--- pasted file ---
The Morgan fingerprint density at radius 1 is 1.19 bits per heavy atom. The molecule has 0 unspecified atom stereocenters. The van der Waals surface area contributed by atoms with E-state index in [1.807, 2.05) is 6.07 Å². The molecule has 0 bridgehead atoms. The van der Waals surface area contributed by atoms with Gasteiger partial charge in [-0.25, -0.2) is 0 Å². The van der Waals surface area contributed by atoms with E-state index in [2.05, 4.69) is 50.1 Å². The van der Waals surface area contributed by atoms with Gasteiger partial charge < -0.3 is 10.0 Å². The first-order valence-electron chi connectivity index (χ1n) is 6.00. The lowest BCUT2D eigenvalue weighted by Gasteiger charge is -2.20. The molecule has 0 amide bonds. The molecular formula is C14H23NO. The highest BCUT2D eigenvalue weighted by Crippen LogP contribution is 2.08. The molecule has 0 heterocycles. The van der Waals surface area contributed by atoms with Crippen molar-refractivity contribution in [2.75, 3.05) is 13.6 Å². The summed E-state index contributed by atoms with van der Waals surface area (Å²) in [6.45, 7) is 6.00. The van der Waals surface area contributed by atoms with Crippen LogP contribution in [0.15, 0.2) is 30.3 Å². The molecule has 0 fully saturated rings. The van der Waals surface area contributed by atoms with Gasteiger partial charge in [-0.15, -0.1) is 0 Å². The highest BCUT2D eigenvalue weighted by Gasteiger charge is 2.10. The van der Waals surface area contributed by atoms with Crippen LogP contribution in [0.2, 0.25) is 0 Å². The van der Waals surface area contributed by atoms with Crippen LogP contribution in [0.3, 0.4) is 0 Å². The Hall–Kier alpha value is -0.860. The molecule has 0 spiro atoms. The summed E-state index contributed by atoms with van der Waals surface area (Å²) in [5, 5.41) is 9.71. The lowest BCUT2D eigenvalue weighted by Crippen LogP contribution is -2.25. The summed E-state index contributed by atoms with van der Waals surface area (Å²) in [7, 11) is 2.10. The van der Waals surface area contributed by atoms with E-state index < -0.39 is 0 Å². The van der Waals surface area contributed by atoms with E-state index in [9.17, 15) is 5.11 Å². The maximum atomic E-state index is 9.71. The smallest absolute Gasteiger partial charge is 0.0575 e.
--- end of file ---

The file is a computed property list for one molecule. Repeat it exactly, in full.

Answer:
The Morgan fingerprint density at radius 1 is 1.19 bits per heavy atom. The molecule has 0 unspecified atom stereocenters. The van der Waals surface area contributed by atoms with E-state index in [1.807, 2.05) is 6.07 Å². The molecule has 0 bridgehead atoms. The van der Waals surface area contributed by atoms with Gasteiger partial charge in [-0.25, -0.2) is 0 Å². The van der Waals surface area contributed by atoms with E-state index in [2.05, 4.69) is 50.1 Å². The van der Waals surface area contributed by atoms with Gasteiger partial charge < -0.3 is 10.0 Å². The first-order valence-electron chi connectivity index (χ1n) is 6.00. The lowest BCUT2D eigenvalue weighted by Gasteiger charge is -2.20. The molecule has 0 amide bonds. The molecular formula is C14H23NO. The highest BCUT2D eigenvalue weighted by Crippen LogP contribution is 2.08. The molecule has 0 heterocycles. The van der Waals surface area contributed by atoms with Crippen molar-refractivity contribution in [2.75, 3.05) is 13.6 Å². The summed E-state index contributed by atoms with van der Waals surface area (Å²) in [6.45, 7) is 6.00. The van der Waals surface area contributed by atoms with Crippen LogP contribution in [0.15, 0.2) is 30.3 Å². The molecule has 0 fully saturated rings. The van der Waals surface area contributed by atoms with Gasteiger partial charge in [-0.15, -0.1) is 0 Å². The highest BCUT2D eigenvalue weighted by Gasteiger charge is 2.10. The van der Waals surface area contributed by atoms with Crippen LogP contribution in [0.2, 0.25) is 0 Å². The van der Waals surface area contributed by atoms with Crippen LogP contribution in [0.3, 0.4) is 0 Å². The Hall–Kier alpha value is -0.860. The molecule has 0 spiro atoms. The summed E-state index contributed by atoms with van der Waals surface area (Å²) in [5, 5.41) is 9.71. The lowest BCUT2D eigenvalue weighted by Crippen LogP contribution is -2.25. The summed E-state index contributed by atoms with van der Waals surface area (Å²) in [7, 11) is 2.10. The van der Waals surface area contributed by atoms with E-state index < -0.39 is 0 Å². The van der Waals surface area contributed by atoms with E-state index in [9.17, 15) is 5.11 Å². The maximum atomic E-state index is 9.71. The smallest absolute Gasteiger partial charge is 0.0575 e.